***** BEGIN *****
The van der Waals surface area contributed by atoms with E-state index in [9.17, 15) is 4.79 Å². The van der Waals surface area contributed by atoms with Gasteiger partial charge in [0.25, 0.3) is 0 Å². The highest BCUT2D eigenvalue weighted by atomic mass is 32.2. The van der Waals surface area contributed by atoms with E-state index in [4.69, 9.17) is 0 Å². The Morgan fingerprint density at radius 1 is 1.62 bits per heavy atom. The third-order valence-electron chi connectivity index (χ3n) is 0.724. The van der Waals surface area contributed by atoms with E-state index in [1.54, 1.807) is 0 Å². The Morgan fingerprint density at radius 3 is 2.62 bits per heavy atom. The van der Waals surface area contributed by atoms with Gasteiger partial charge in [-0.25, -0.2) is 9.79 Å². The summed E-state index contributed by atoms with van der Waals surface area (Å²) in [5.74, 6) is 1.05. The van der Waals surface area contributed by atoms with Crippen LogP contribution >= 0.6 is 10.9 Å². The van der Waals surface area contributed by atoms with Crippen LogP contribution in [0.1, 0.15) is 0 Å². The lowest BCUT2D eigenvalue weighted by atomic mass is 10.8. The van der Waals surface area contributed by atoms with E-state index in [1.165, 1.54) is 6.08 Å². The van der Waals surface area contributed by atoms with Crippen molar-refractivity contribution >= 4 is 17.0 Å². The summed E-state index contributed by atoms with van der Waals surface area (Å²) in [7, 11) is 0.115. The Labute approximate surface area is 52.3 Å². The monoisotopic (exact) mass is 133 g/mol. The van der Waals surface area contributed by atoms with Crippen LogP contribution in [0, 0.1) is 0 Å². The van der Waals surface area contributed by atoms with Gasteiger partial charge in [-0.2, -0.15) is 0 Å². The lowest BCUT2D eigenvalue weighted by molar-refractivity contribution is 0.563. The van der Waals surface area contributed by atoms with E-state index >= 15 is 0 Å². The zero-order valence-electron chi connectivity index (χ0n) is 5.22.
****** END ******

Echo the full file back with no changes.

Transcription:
The van der Waals surface area contributed by atoms with E-state index in [9.17, 15) is 4.79 Å². The van der Waals surface area contributed by atoms with Gasteiger partial charge in [0.25, 0.3) is 0 Å². The highest BCUT2D eigenvalue weighted by atomic mass is 32.2. The van der Waals surface area contributed by atoms with E-state index in [4.69, 9.17) is 0 Å². The Morgan fingerprint density at radius 1 is 1.62 bits per heavy atom. The third-order valence-electron chi connectivity index (χ3n) is 0.724. The van der Waals surface area contributed by atoms with E-state index in [1.54, 1.807) is 0 Å². The Morgan fingerprint density at radius 3 is 2.62 bits per heavy atom. The van der Waals surface area contributed by atoms with Gasteiger partial charge in [-0.25, -0.2) is 9.79 Å². The summed E-state index contributed by atoms with van der Waals surface area (Å²) in [5.74, 6) is 1.05. The van der Waals surface area contributed by atoms with Crippen LogP contribution >= 0.6 is 10.9 Å². The van der Waals surface area contributed by atoms with Crippen LogP contribution in [0.1, 0.15) is 0 Å². The lowest BCUT2D eigenvalue weighted by atomic mass is 10.8. The van der Waals surface area contributed by atoms with E-state index in [1.165, 1.54) is 6.08 Å². The van der Waals surface area contributed by atoms with Crippen molar-refractivity contribution >= 4 is 17.0 Å². The summed E-state index contributed by atoms with van der Waals surface area (Å²) in [7, 11) is 0.115. The Labute approximate surface area is 52.3 Å². The monoisotopic (exact) mass is 133 g/mol. The van der Waals surface area contributed by atoms with Crippen LogP contribution in [0, 0.1) is 0 Å². The van der Waals surface area contributed by atoms with Gasteiger partial charge in [-0.2, -0.15) is 0 Å². The lowest BCUT2D eigenvalue weighted by molar-refractivity contribution is 0.563. The van der Waals surface area contributed by atoms with E-state index >= 15 is 0 Å². The zero-order valence-electron chi connectivity index (χ0n) is 5.22.